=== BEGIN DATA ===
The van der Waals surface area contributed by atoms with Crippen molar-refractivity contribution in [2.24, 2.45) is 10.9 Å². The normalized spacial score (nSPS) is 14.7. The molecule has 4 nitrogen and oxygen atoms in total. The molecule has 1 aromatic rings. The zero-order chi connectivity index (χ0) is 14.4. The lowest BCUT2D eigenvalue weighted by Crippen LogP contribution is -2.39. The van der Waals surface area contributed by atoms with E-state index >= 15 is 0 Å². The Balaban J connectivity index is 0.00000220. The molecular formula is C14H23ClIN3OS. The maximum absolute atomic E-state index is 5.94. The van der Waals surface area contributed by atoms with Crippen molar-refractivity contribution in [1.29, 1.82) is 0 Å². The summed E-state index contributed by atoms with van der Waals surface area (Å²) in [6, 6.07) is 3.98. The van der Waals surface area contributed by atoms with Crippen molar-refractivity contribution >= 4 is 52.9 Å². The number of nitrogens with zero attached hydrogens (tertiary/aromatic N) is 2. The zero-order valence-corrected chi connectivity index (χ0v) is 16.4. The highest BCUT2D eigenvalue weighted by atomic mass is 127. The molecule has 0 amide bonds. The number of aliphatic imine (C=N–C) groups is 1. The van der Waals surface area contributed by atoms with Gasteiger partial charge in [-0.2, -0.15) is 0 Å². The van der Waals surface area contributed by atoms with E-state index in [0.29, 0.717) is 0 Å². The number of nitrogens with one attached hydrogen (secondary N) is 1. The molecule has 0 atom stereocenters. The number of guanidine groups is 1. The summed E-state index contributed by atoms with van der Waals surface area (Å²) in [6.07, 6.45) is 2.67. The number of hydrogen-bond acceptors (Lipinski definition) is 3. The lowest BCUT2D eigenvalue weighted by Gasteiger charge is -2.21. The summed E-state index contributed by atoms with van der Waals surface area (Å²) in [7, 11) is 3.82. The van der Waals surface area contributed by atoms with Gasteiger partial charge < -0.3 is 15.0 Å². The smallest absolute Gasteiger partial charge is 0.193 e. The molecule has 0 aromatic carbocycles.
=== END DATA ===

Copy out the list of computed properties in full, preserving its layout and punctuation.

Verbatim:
The van der Waals surface area contributed by atoms with Crippen molar-refractivity contribution in [2.24, 2.45) is 10.9 Å². The normalized spacial score (nSPS) is 14.7. The molecule has 4 nitrogen and oxygen atoms in total. The molecule has 1 aromatic rings. The zero-order chi connectivity index (χ0) is 14.4. The lowest BCUT2D eigenvalue weighted by Crippen LogP contribution is -2.39. The van der Waals surface area contributed by atoms with E-state index >= 15 is 0 Å². The Balaban J connectivity index is 0.00000220. The molecular formula is C14H23ClIN3OS. The maximum absolute atomic E-state index is 5.94. The van der Waals surface area contributed by atoms with Crippen molar-refractivity contribution in [1.29, 1.82) is 0 Å². The summed E-state index contributed by atoms with van der Waals surface area (Å²) in [6, 6.07) is 3.98. The van der Waals surface area contributed by atoms with Crippen molar-refractivity contribution >= 4 is 52.9 Å². The number of nitrogens with zero attached hydrogens (tertiary/aromatic N) is 2. The zero-order valence-corrected chi connectivity index (χ0v) is 16.4. The highest BCUT2D eigenvalue weighted by atomic mass is 127. The molecule has 0 amide bonds. The number of aliphatic imine (C=N–C) groups is 1. The van der Waals surface area contributed by atoms with Gasteiger partial charge in [-0.2, -0.15) is 0 Å². The van der Waals surface area contributed by atoms with E-state index in [0.29, 0.717) is 0 Å². The number of nitrogens with one attached hydrogen (secondary N) is 1. The molecule has 0 atom stereocenters. The number of guanidine groups is 1. The summed E-state index contributed by atoms with van der Waals surface area (Å²) in [6.07, 6.45) is 2.67. The number of hydrogen-bond acceptors (Lipinski definition) is 3. The lowest BCUT2D eigenvalue weighted by Gasteiger charge is -2.21. The summed E-state index contributed by atoms with van der Waals surface area (Å²) in [7, 11) is 3.82. The van der Waals surface area contributed by atoms with Gasteiger partial charge < -0.3 is 15.0 Å². The smallest absolute Gasteiger partial charge is 0.193 e. The molecule has 0 aromatic carbocycles.